The National Rifle Association appears to have illegally coordinated its political advertising with Republican candidates in at least three recent high-profile US Senate races, according to Federal Communications Commission records. In Senate races in Missouri and Montana in 2018 and North Carolina in 2016, the gun group’s advertising blitzes on behalf of GOP candidates Josh Hawley, Matt Rosendale, and Richard Burr were authorized by the very same media consultant that the candidates themselves used—an apparent violation of laws designed to prevent independent groups from synchronizing their efforts with political campaigns.
In December, the Trace and Mother Jones reported on a similar pattern of coordination between the NRA and Donald Trump’s 2016 presidential campaign. In that case, Trump and the NRA hired affiliates of the same company—National Media Research, Planning and Placement—to direct their ad spending. Employees of that firm, operating under different corporate identities, placed ads for both Trump and the NRA on television stations across the country, with the apparent goal of reinforcing each other’s message.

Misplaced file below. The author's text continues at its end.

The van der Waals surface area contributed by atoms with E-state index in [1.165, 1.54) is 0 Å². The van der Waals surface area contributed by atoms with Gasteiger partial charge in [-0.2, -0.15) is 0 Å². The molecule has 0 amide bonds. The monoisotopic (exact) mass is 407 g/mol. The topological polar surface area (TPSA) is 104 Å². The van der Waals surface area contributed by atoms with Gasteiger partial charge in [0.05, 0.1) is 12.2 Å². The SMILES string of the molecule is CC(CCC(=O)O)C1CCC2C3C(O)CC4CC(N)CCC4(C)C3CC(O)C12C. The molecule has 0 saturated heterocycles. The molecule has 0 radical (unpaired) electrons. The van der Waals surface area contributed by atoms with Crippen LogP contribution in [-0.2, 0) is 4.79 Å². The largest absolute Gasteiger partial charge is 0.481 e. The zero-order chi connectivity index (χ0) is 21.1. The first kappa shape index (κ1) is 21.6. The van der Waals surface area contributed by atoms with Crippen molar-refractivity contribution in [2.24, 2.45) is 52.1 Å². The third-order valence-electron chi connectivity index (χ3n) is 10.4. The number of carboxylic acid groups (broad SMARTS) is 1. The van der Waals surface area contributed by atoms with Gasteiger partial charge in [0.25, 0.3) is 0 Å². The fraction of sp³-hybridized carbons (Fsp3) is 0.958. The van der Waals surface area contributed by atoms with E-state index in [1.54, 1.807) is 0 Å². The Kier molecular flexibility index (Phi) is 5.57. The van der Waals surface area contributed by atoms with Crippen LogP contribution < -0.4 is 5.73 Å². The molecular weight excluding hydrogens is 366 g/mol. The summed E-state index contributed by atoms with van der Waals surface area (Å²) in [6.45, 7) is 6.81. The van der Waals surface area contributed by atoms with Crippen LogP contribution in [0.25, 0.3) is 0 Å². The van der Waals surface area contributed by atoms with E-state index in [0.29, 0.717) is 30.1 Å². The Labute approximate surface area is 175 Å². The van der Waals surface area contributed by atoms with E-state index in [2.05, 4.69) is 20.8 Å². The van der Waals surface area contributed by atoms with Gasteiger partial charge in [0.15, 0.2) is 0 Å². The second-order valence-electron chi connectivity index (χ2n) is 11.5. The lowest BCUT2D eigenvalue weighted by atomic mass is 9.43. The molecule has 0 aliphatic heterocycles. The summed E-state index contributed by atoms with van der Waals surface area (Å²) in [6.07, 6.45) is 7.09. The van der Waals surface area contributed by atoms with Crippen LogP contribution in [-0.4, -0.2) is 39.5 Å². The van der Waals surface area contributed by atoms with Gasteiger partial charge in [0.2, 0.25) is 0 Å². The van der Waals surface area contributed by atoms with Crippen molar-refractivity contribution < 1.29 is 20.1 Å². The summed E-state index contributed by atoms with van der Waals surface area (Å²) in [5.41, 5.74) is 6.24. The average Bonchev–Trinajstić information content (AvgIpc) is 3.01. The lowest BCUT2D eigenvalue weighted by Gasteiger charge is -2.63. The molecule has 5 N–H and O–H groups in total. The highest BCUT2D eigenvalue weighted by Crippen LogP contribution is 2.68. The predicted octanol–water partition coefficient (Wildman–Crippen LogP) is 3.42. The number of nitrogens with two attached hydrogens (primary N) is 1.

Representatives of National Media, operating under the name Red Eagle Media, also bought ads on behalf of the NRA in support of some of the group’s preferred Senate candidates, and simultaneously bought ads for those Senate candidates while acting as a supposedly separate entity called American Media & Advocacy Group (AMAG). In at least 10 instances across the Missouri, Montana, and North Carolina races, FCC records show that ad purchases for both the NRA and the Senate campaigns were authorized by National Media chief financial officer Jon Ferrell.
Campaign finance laws bar outside groups from sharing any election-related information—including advertising strategy—with the candidates they support. While it is not illegal for independent groups and campaigns to use the same vendors, the Federal Election Commission requires consultants to prevent staffers from sharing information, usually through the creation of internal “firewalls.”
“All evidence points to coordination,” said Larry Noble, the general counsel of the FEC from 1987 to 2000, in response to a detailed description of the documents. “It’s hard to understand how you’d have the same person authorizing placements for the NRA and the candidate and it not be coordination.”
The NRA did not respond to a request for comment.
In the Missouri race, where state Attorney General Josh Hawley unseated Democratic incumbent Claire McCaskill, the NRA flooded local TV stations with ads supportive of Hawley in the month before the election. On the CBS affiliate KOAM, which serves the southwest part of the state, the NRA paid for almost 70 ads that aired during the first half of October.